Skip to main content



In the Internet Computer ecosystem, a library that is used to make calls to the ICP public interface is called an agent. An agent has a few key responsibilities, which make it convenient to work with in your language of choice.

If you have a canister running, either on your local machine or live on the Internet Computer, you will have two main ways to interact with your canister smart contract. You can talk to the canister using the v2 API using an agent that follows the interface specification, or you can use the canister's HTTP interface.

Smart contracts are able to define their own API's using the Candid Interface Declaration Language (IDL), and they will respond to calls through the public API.

ICP supports two types of calls - queries and updates. Queries are fast and cannot change state. Updates go through consensus, and will take around 2-4 seconds to complete.

As a result of the latency for updates, best practices around modeling your application's performance will have you make updates asynchronously and early. If you can make an update ahead of time and have it already "cached" in your canister's memory, your users will have a better experience requesting that data. Similarly, if your application needs to make an update, it is best to avoid blocking interaction while your update is taking place. Use optimistic rendering wherever practical, and proceed with your application as if the call has already succeeded.

Available agents

This section of the docs covers the following agents, ordered by languages:

In addition to those, there are several other community-supported agents:

If you're interested in building an agent in another language please reach out to us via

What an agent does

Structuring data

A call to the Internet Computer can take two common forms - an update or a query. The agent submits a POST request to /api/v2/canister/<effective_canister_id>/call, and includes the following components:

  • request_type
  • Authentication
    • sender, nonce, and ingress_expiry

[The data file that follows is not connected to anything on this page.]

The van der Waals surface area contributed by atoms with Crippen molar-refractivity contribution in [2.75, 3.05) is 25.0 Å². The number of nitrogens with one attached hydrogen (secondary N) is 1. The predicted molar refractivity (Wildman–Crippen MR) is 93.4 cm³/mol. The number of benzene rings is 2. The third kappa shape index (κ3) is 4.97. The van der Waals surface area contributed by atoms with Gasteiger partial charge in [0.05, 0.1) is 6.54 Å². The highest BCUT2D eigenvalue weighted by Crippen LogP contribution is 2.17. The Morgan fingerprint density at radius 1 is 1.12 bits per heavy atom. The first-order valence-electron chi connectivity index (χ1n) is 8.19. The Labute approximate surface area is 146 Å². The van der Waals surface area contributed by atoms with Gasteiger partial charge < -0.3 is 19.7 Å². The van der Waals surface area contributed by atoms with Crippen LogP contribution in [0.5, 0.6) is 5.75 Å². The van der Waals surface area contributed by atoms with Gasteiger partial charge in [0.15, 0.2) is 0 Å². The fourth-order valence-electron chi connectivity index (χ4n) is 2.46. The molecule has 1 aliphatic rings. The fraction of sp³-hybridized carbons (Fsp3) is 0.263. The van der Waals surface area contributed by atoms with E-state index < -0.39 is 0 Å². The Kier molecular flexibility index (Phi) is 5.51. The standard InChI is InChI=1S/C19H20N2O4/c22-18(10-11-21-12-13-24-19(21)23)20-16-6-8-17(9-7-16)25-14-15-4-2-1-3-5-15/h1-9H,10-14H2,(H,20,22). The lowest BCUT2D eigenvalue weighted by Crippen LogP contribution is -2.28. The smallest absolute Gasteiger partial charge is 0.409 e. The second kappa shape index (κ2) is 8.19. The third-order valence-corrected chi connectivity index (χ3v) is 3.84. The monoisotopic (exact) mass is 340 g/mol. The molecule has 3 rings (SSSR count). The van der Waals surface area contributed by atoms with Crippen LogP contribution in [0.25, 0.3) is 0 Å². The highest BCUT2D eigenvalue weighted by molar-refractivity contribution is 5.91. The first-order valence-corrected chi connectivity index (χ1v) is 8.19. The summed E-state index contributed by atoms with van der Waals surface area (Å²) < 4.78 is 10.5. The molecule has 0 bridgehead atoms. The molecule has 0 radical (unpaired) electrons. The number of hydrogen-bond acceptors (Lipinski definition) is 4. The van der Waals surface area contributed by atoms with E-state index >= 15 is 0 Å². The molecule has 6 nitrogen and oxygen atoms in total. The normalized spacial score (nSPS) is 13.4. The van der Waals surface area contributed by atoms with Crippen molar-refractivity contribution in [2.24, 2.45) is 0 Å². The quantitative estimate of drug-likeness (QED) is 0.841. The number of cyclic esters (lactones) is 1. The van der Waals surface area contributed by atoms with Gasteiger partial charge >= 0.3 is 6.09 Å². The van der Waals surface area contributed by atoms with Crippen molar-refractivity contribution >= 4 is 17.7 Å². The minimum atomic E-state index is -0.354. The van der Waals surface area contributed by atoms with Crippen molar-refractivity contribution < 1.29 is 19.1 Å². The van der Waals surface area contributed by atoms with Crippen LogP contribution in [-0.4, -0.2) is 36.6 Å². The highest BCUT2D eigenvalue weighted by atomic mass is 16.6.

• canister_id
  • method_name
  • request_id - required for update request type calls
  • arg - the rest of the payload

By knowing the Candid interface of the canister, the agent will assemble the "arg" with data from the client application, ensuring it matches the Candid interface for the method it will be calling. All of the above components are then assembled into a certificate, which is transformed into a CBOR-encoded buffer.

For update requests, the agent also hashes the rest of the fields, and passes it in as a unique request_id. That request_id is used for polling while ICP reaches consensus on the update.

The agent takes the CBOR-encoded certificate and attaches it to the body of the POST request. The canister will work on that request asynchronously, and then the agent can begin polling with read_state requests, until the canister response is ready.

Decoding data

Once the data has been returned from ICP, the agent takes the certificate from the payload and verifies it. The certificate can be verified as genuine using the public rootKey of the NNS subnet. The network will respond with a CBOR-encoded buffer, which the agent can then decode, and transform into a useful structure using semantic language-specific types. For example, if the type returned from the canister is text, that will get turned into a JavaScript string, and so on.

Managing authentication

Calls to the Internet Computer always need to have a cryptographic identity attached. That identity will either be anonymous or authenticated, using a cryptographic signature. Since identities are required, canisters can use the identity attached to a call to decide how to respond to that call. This enables contracts to use those identities for other purposes.

Accepted identities

ICP accepts calls using the following types of signatures in identities:

  • Ed25519
    • on curve P-256 (also known as secp256r1), using SHA-256 as the hash function.
    • on the Koblitz curve in secp256k1.

Plain signatures are supported for the schemes.

When encoding these identities as a principal, agents attach a suffix byte, indicating whether the identity is self-authenticating or anonymous.

A self-authenticating identity using one of the above curves will have a suffix of 2.

While the anonymous identity is a single byte 4. It resolves to "2vxsx-fae", in its textual encoding.